Margaret stood frozen and one by one, the students came to the blackboard and wrote things like, “Margaret is stupid,” “Margaret is ugly,” “Margaret is selfish,” and on and on it went. Twenty-five sentences that became indelibly written on Margaret’s soul. Forty years later, slumped in the chair in the psychologist’s office, Margaret is still living in the shadow of that nightmarish experience. With the help of a caring psychologist, a loving church family, and a growing relationship with God, Margaret is healing and is ready to move on. Her psychologist is also her spiritual director and is helping Margaret find resources in her faith. She tells Margaret that it is necessary to go back and relive this tragic experience one more time. She trusts her counselor, so she does; she can hardly bear it. Then her counselor tells Margaret to imagine another person in the room. He’s walking to the blackboard and he erases everyone of those ugly sentences the students wrote. She says to Margaret, “Now, he’s turning and looking at you. See his eyes. Look at his eyes. They are full of compassion. It is Jesus. And now he is writing on the blackboard, new sentences—“Margaret is loved”; “Margaret is beautiful”; “Margaret is kind”; “Margaret is a child of God.”
You know sisters and brothers, maybe the greatest thing we can do for someone else is help that person discover how loved and valued he or she really is. And we do that, not be preaching at them, but by showing them through our words and deeds, through our caring and helping, through our encouragement and support that they are loved. We love them and thus reflect God’s love. This is why the passage that I quoted earlier in First John concludes by saying, “Those who say, ‘I love God,’ and hate their brothers and sisters, are liars.” Why is that so? Because we all belong. We are one family and one people in God. And if we are not loving others then we are not loving God. We may claim to love God. We may be very religious. We may participate in numerous religious activities. But if we are not loving others we are not loving God no matter how religious we appear to be.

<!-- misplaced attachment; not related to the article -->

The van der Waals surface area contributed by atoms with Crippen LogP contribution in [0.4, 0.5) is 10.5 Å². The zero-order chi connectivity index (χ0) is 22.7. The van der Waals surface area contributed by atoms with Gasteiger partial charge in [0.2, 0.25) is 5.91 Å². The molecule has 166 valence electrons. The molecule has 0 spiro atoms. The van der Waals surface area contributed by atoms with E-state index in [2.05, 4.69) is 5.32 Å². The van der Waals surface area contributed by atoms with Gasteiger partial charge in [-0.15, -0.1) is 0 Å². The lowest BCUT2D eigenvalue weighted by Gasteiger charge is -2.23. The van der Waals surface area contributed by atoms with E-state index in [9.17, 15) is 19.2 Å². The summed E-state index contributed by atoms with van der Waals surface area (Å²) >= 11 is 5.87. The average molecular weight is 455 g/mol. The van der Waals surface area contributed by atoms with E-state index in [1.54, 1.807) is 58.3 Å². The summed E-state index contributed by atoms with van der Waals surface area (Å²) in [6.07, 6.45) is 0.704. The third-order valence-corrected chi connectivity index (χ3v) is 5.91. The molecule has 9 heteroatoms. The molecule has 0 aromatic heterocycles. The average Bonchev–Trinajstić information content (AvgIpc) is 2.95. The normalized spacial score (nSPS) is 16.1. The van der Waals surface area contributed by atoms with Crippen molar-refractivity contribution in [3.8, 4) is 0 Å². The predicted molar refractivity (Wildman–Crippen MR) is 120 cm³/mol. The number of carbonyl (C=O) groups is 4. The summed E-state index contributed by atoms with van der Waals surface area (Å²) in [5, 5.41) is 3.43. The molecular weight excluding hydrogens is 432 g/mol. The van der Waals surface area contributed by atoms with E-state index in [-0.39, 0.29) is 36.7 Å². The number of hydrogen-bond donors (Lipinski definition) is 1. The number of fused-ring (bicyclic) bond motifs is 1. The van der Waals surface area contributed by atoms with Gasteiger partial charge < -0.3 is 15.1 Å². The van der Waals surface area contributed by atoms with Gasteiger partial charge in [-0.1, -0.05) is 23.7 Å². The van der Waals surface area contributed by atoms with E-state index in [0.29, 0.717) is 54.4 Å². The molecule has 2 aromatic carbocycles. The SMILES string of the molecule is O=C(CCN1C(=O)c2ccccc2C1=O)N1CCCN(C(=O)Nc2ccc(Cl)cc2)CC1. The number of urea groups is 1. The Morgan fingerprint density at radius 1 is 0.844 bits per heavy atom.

This passage begins with Jesus saying, “If you love me, you will keep my commandments” (10:15) The passage ends with Jesus saying, “They who have my commandments and keep them are those who love me; and those who love me will be loved by my Father, and I will love them and reveal myself to them” (10:21). Jesus clearly equates the experience of divine love with keeping his commandments. And what are his commandments? The premier commandment which is the foundational commandment, the well-spring from which all other commandments arise is the new commandment he gives to his followers: That we love one another as Jesus has loved us (13:34). All Jesus’ other commandments are expressions of this one essential and central commandment.
In John 13 Jesus picks up a water bowl and towel and washes the feet of the disciples, then he commands “I have set you an example, that you also should do as I have done to you” (13:15). He commands them and us to serve one another in simplicity and humility. This command to serve in humility is simply an expression of the foundational command to love others the way Christ has loved us. We experience divine love – the love of God and Jesus, by loving others the way God loves us.
There are no exclusions or exceptions in terms of who we are to love. We don’t get to pick and choose. We don’t get to carefully define our group and the people we will love. We don’t get to condemn or exclude or marginalize the folks who don’t see life or God the way we do. In fact, since we all belong we should be looking for some common ground where we can work together to effect positive change.
In Acts 17 Paul speaks to the philosophers in Athens of the God they worship in ignorance. Paul found among their objects of veneration an alter with the inscription: “To an unknown god.” Paul starts here and then proclaims to them the Christ, who Paul believed and we believe is the definitive expression and revelation of who God is like. Even though they had not heard of Jesus, Paul calls them “God’s offspring” and proclaims that the God of Jesus is the Spirit who pervades and sustains our lives. He says that “in him [the God we all belong to] we live and move and have our existence.” In other words, to use the language of John’s Gospel, we are in God and God is in us, even though we may not consciously be aware of it like the philosophers in Athens.